Barrack  Obama Dem 2009-17  805.22  2,329.91 189.4%

On average, the S&P 500 index increased by 32.9% during the last three Republican administrations. In comparison, the average S&P 500 index increased by 137.4% during the last three Democratic administrations.

Using the S&P 500 as a benchmark, the last three Democratic administrations beat the last three Republican administrations––by a factor of more than four!

The next time someone tells you that the Republicans are better stewards of the economy than the Democrats, ask, “By what measure?” Better yet, simply respond, “Bollocks!” Then walk away.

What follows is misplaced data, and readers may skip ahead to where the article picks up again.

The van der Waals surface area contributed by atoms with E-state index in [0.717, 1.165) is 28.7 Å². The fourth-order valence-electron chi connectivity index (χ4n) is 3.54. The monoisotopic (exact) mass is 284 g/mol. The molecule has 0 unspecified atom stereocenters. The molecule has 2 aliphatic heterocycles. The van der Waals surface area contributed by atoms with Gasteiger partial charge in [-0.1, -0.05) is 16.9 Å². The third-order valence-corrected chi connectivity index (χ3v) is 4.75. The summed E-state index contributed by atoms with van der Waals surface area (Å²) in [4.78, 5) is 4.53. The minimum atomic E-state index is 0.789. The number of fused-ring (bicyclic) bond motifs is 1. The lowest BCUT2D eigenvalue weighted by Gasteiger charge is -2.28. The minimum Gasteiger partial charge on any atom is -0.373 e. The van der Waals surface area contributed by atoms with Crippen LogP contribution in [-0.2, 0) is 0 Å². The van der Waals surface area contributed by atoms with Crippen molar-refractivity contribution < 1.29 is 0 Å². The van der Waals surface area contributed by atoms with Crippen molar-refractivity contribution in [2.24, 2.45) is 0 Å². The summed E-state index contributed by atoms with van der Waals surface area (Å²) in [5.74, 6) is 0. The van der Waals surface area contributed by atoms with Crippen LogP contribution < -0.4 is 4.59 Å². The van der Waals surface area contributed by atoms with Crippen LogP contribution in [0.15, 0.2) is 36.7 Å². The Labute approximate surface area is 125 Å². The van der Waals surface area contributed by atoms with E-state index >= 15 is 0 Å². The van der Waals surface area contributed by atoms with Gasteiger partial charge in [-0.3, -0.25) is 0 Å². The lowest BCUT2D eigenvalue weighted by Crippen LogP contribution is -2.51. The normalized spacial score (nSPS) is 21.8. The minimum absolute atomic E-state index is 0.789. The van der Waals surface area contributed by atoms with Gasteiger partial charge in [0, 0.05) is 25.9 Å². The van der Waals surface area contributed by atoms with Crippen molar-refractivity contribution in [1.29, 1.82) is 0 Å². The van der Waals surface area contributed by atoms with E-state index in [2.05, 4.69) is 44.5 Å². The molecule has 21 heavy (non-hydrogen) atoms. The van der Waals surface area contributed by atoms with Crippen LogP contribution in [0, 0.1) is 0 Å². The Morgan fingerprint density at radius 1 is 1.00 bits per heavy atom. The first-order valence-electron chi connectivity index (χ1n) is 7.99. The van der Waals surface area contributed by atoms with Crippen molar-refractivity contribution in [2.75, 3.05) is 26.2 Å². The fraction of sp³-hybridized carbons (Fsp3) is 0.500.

Update, March, 2021: From February 1, 2017 to February 1, 2021, the S&P 500 Index increased from 2329.91 to 3,714.24, or 54.9%, which raised the Republican average to 43.1%. Not awful, but still paltry compared to average stock-market performance during the last four Democratic administrations.

Notes:

1) The comparison begins on February 1, 1977, twelve days after Jimmy Carter was inaugurated, and continues through February 1, 2017, twelve days after Barack Obama left office.

2) Common metrics we might have chosen but didn’t were per capita income and gross domestic product (GDP) growth. Since 1977, per capita income has increased every year except 1991, 2002, and 2009, but the majority of that growth favored the wealthy––which may make it the Republican party’s favorite benchmark, but it’s certainly not ours.  The other candidate was GDP growth, but this measure has a long policy tail. There’s no reasonable way to approximate the beginning of each administration’s influence, and the length of the tails will vary.